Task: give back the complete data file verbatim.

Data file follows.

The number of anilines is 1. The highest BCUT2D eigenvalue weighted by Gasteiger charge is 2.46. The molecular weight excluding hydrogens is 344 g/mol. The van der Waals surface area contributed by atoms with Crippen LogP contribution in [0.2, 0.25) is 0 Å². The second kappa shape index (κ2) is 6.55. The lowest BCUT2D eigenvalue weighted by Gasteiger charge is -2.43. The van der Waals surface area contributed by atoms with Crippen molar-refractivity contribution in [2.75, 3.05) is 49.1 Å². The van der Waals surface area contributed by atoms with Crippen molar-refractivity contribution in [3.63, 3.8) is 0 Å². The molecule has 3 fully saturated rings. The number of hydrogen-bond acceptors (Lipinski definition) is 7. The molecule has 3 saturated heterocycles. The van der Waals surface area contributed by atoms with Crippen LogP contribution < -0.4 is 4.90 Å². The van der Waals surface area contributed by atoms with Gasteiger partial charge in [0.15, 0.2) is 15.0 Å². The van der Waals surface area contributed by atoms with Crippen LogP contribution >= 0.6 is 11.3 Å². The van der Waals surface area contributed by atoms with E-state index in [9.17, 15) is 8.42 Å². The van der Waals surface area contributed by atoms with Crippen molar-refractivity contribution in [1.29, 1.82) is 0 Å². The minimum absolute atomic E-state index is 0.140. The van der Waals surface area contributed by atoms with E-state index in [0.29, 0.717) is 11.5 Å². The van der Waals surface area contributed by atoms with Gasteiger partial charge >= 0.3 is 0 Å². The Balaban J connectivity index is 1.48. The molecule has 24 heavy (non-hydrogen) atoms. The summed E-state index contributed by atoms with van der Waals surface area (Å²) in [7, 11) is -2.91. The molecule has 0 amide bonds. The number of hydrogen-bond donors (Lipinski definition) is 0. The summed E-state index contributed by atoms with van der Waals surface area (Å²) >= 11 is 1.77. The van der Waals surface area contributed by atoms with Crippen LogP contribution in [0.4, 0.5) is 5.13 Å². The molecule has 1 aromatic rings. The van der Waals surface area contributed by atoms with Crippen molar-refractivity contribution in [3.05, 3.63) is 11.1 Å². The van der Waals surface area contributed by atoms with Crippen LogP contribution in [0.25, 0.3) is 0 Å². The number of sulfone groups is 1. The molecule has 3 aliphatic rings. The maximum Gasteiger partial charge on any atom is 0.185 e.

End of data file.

The number of anilines is 1. The highest BCUT2D eigenvalue weighted by Gasteiger charge is 2.46. The molecular weight excluding hydrogens is 344 g/mol. The van der Waals surface area contributed by atoms with Crippen LogP contribution in [0.2, 0.25) is 0 Å². The second kappa shape index (κ2) is 6.55. The lowest BCUT2D eigenvalue weighted by Gasteiger charge is -2.43. The van der Waals surface area contributed by atoms with Crippen molar-refractivity contribution in [2.75, 3.05) is 49.1 Å². The van der Waals surface area contributed by atoms with Crippen molar-refractivity contribution in [3.63, 3.8) is 0 Å². The molecule has 3 fully saturated rings. The number of hydrogen-bond acceptors (Lipinski definition) is 7. The molecule has 3 saturated heterocycles. The van der Waals surface area contributed by atoms with Crippen LogP contribution < -0.4 is 4.90 Å². The van der Waals surface area contributed by atoms with Gasteiger partial charge in [0.15, 0.2) is 15.0 Å². The van der Waals surface area contributed by atoms with Crippen LogP contribution >= 0.6 is 11.3 Å². The van der Waals surface area contributed by atoms with E-state index in [9.17, 15) is 8.42 Å². The van der Waals surface area contributed by atoms with Crippen molar-refractivity contribution in [1.29, 1.82) is 0 Å². The minimum absolute atomic E-state index is 0.140. The van der Waals surface area contributed by atoms with E-state index in [0.29, 0.717) is 11.5 Å². The van der Waals surface area contributed by atoms with Gasteiger partial charge >= 0.3 is 0 Å². The Balaban J connectivity index is 1.48. The molecule has 24 heavy (non-hydrogen) atoms. The summed E-state index contributed by atoms with van der Waals surface area (Å²) in [7, 11) is -2.91. The molecule has 0 amide bonds. The number of hydrogen-bond donors (Lipinski definition) is 0. The summed E-state index contributed by atoms with van der Waals surface area (Å²) >= 11 is 1.77. The van der Waals surface area contributed by atoms with Crippen LogP contribution in [0.4, 0.5) is 5.13 Å². The molecule has 1 aromatic rings. The van der Waals surface area contributed by atoms with Crippen molar-refractivity contribution in [3.05, 3.63) is 11.1 Å². The van der Waals surface area contributed by atoms with Crippen LogP contribution in [0.25, 0.3) is 0 Å². The number of sulfone groups is 1. The molecule has 3 aliphatic rings. The maximum Gasteiger partial charge on any atom is 0.185 e.